News release from Administrative Office of the Courts:
The Judicial Nominating Commission met on June 27 in Chattanooga, June 28, 2013 in Nashville, and June 29 in Jackson to hold public hearings and conduct interviews of candidates for the upcoming Tennessee Court of Criminal Appeals and Court of Appeals vacancies.
After interviewing a total of 35 candidates for the three positions, the commission selected these attorneys for nomination to Governor Bill Haslam for consideration in the following openings. Two panels were forwarded for each vacancy because the governor has the option to reject the first panel and the Judicial Nominating Commission, which by law ceases to exist after June 30, 2013 would not be able to act and select a second panel.
The openings are created by the announcements by Judge Joseph Tipton, Judge Patricia Cottrell and Judge Alan E. Highers that they will not seek retention in the August 2014 election.
The list of nominees is below.
The Tennessee Judicial Nominating Commission on Thursday selected nominees to submit to Gov. Bill Haslam for a position on the Eastern Section of the Court of Criminal Appeals, reports the Chattanooga TFP.
Solemnly arrayed in the Sheraton Read House Terrace Room, 15 applicants made statements before a panel of 15 nominating commission members, who then interviewed each candidate in turn.
Traditionally, the commission submits only one panel of three names for the governor to review. If he rejects those three applicants, members vote on a second panel of names. However, the commission will cease to exist at midnight Sunday when the legislative provisions creating it expire.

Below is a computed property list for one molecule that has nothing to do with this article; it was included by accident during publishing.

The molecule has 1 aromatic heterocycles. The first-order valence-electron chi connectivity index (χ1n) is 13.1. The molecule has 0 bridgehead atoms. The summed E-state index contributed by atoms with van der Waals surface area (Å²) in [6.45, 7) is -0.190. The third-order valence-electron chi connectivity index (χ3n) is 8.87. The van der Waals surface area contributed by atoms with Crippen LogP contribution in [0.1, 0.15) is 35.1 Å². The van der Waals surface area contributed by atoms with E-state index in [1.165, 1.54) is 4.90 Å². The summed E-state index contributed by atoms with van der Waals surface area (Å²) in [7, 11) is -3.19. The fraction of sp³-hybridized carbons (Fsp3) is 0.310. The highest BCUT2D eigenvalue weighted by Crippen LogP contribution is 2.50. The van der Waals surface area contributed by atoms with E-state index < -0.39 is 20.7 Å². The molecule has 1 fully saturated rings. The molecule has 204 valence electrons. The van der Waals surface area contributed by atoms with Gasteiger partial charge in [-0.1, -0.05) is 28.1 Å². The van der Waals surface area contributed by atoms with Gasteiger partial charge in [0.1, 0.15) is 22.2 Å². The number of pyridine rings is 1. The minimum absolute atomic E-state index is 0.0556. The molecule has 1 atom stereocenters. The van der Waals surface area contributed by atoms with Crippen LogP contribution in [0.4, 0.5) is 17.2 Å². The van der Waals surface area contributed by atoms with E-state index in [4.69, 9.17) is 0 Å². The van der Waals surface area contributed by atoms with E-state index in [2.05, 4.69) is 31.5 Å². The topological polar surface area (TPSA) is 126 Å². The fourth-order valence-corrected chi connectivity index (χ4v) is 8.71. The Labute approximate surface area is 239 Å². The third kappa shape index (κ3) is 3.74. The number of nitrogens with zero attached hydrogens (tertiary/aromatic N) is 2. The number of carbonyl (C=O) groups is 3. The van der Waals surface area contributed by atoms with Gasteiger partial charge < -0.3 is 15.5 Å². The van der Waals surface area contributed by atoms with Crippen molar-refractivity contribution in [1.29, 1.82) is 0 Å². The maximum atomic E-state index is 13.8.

“It’s different from what we’ve done historically because the commission sunsets at the end of the month,” said J. Bartlett Quinn, a Chattanooga attorney and commission secretary.
To ensure the commission fulfills its function one last time, the commissioners submitted a second panel of names in the event that Haslam rejects the first three.
The two lists: Panel A
• Boyd Patterson, assistant district attorney in Chattanooga
• Robert Montgomery, a criminal court judge in the 2nd Judicial District, from Blountville, Tenn.
• Thomas Wright, a circuit court judge in the 3rd Judicial District in Greeneville, Tenn. Panel B
• William Jackson Brown, a Cleveland attorney
• Charles Edward Atchely Jr., a Knoxville attorney
• Samuel Lee, an attorney in Clinton, Tenn.
State Sen. Frank Niceley says he’s not surprised by a poll indicating that 93 percent of Tennesseans oppose his proposal to have the Republican and Democratic nominees to the U.S. Senate selected by the partisan caucuses of the state Legislature.
“Ninety-two percent of them don’t realize that before 1913 the founding fathers had legislatures select the senators,” he said. “They just need a little history lesson. … Once you explain to them that it’s a check on the runaway federal government, they get it.”
At another point in an interview Niceley said he is troubled that, for many citizens, “the only thing that exceeds the ignorance is the apathy.”